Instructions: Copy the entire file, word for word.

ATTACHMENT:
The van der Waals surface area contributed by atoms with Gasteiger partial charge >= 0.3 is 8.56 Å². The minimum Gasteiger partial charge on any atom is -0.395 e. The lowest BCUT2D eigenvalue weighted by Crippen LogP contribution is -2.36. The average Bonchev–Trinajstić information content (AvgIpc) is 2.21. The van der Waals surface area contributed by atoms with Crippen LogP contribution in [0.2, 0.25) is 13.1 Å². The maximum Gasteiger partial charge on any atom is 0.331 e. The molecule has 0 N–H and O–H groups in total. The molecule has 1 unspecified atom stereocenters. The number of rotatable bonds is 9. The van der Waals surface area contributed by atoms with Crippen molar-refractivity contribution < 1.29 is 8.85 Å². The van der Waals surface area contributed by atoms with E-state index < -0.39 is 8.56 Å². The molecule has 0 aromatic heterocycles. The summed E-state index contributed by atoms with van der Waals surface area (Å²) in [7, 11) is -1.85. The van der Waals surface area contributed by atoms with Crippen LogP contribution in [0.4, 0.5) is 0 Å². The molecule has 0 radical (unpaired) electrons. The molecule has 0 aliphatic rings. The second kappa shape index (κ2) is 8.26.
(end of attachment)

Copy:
The van der Waals surface area contributed by atoms with Gasteiger partial charge >= 0.3 is 8.56 Å². The minimum Gasteiger partial charge on any atom is -0.395 e. The lowest BCUT2D eigenvalue weighted by Crippen LogP contribution is -2.36. The average Bonchev–Trinajstić information content (AvgIpc) is 2.21. The van der Waals surface area contributed by atoms with Crippen LogP contribution in [0.2, 0.25) is 13.1 Å². The maximum Gasteiger partial charge on any atom is 0.331 e. The molecule has 0 N–H and O–H groups in total. The molecule has 1 unspecified atom stereocenters. The number of rotatable bonds is 9. The van der Waals surface area contributed by atoms with Crippen molar-refractivity contribution < 1.29 is 8.85 Å². The van der Waals surface area contributed by atoms with E-state index < -0.39 is 8.56 Å². The molecule has 0 aromatic heterocycles. The summed E-state index contributed by atoms with van der Waals surface area (Å²) in [7, 11) is -1.85. The van der Waals surface area contributed by atoms with Crippen LogP contribution in [0.4, 0.5) is 0 Å². The molecule has 0 radical (unpaired) electrons. The molecule has 0 aliphatic rings. The second kappa shape index (κ2) is 8.26.